We’re going to be using our voices a lot more in the future. Where once people would interact with technology purely physically – we would touch the devices to interact with the – voice technology is evolving at a rapid pace and is quickly becoming standard.
The appeal of voice technology is easy to understand. By using our voices we free our hands for other tasks, and with technology being increasingly focused on facilitating communication, there’s a deeper, more human resonance when we use our voices to communicate and interact. With voice recognition doing a better job of distinguishing accents and speech patterns than ever, those old frustrations of having to repeat yourself over and over to navigate a voice menu are also long gone. It won’t be long now before voice communication and physical interaction are at parity, in terms of how we work with technology.
What’s driving the uptick in voice?
Over the past 18 months, technology has become our window into the world to an unprecedented degree. We use it for communicating with co-workers, friends, and family. Screens have become the dominant way that we consume art and entertainment, where once live events were a far more common occurrence. There’s an entire Olympics that is being held with empty stadiums, but all those people watching at home are sending HD screen sales soaring.
People are also interacting with technology at a far deeper level. Developments in AI increasingly mean that when we contact a brand or business, we’re interacting with chatbots. We’re placing orders with online retailers through Smart Hubs like Alexa or Google Home. Apple’s Siri and Samsung’s Sam are setting meetings in our calendars for us. As the interactions with technology become more authentic, our desire to interact with technology in a more intuitive manner has deepened, and now, with many of these devices, voice is the principal form of interaction.
What are the benefits of voice technology?
There are both soft and measurable benefits to using voice technology. In summary, it’s a much more efficient way to utilize technology, but to summarise the benefits:
1) It boosts efficiency
There’s a reason that the newest wave of interest in voice came from “personal virtual assistant” tools like Siri; the ability for this technology to set up meetings and reminder alerts, place orders or make searches through directories and search engines results in minutes in a day being saved from menial tasks. It might sound small, but those little savings build up and help a person focus on the bigger tasks at hand.
2) It also boosts productivity
Voice transcription services, which work in real-time, can be startlingly accurate – they may require some post-dictation editing, but they can slash the time taken in physically typing out documents massively. It’s also easier to multi-task when the inputs are different – voice technology and physical inputs work in collaboration better than trying to manage multiple physical inputs at once.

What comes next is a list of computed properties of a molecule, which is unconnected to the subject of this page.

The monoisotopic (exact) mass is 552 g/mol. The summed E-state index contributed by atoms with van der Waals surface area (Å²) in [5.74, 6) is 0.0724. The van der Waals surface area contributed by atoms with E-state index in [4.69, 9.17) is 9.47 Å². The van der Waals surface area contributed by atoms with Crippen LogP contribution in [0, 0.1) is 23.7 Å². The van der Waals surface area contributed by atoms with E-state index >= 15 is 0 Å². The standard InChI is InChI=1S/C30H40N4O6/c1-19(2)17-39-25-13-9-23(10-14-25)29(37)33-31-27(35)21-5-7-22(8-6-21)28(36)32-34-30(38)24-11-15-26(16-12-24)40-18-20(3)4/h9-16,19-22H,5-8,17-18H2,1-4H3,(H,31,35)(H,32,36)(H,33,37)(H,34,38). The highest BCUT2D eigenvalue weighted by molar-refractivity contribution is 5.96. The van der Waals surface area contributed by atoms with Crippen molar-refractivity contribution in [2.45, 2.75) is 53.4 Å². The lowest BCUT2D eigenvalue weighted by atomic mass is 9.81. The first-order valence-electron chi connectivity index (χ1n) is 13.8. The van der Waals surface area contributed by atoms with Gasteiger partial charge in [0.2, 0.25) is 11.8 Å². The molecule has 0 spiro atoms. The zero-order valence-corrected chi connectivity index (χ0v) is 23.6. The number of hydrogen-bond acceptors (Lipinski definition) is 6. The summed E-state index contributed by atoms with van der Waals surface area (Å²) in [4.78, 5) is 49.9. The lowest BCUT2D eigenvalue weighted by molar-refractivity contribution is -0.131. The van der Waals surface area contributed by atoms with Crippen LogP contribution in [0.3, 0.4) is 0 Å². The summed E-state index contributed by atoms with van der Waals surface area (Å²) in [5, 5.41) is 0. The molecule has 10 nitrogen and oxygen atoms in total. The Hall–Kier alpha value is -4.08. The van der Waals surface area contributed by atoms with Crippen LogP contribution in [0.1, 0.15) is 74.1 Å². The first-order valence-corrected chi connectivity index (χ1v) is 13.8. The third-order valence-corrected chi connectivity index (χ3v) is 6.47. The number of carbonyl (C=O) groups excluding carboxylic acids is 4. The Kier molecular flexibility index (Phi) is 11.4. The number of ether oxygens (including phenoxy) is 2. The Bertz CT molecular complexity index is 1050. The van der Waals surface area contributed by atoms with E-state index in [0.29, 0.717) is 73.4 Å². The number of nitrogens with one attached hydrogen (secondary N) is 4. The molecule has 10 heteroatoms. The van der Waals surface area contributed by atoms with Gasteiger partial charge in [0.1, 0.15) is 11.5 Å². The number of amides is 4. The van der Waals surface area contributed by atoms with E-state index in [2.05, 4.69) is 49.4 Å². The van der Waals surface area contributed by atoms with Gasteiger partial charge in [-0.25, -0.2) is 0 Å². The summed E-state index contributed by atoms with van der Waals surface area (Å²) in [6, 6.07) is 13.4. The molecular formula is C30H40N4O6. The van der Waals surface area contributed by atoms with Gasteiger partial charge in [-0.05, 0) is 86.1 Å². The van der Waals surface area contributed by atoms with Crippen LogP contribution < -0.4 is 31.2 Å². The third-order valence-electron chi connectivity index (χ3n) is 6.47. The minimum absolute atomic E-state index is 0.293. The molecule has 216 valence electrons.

3) It improves posture and well-being
The more time we spend in front of screens, the more concerning the impacts that they have on posture and general well-being. Voice technology can free the body from hunching over a desk and, even if it’s not all day long, at least provide the user with the ability to sit back and stretch out more. In addition to the health benefits, this variance in routine and posture helps professionals stay fresh throughout the day.
The challenges of voice recognition
While voice technology has certainly improved leaps and bounds, there are still challenges with it. The heavier a person’s accent, for example, the more liable it is to make mistakes, and this can cause everything from frustration in the user, right through to miscommunication and conflict.
Voice technology also has an ongoing issue with background noise. In the context of a quiet home office, there might not be a problem, but what if someone fully integrates voice technology into their working habits, and then finds themselves working in a noisy office or trying to work while out and about in a busy area? Again, the accuracy and quality of the work being done can take a hit.
Finally, voice technology can be more distracting to people around the user. The sound of a typing keyboard is much easier to ignore than the sound of someone dictating to their computer, or placing orders via their voice. Voice technology often assumes that the person is by themselves, and this isn’t always compatible with modern ways of working and/or lifestyles.
Despite these challenges, voice will continue to grow as a technology that people use for the productivity and efficiency that it offers. Linked with cloud servers and online applications, we’re going to be talking to our devices endlessly soon, and it will become an entirely natural way of both getting work done and optimizing our personal lives.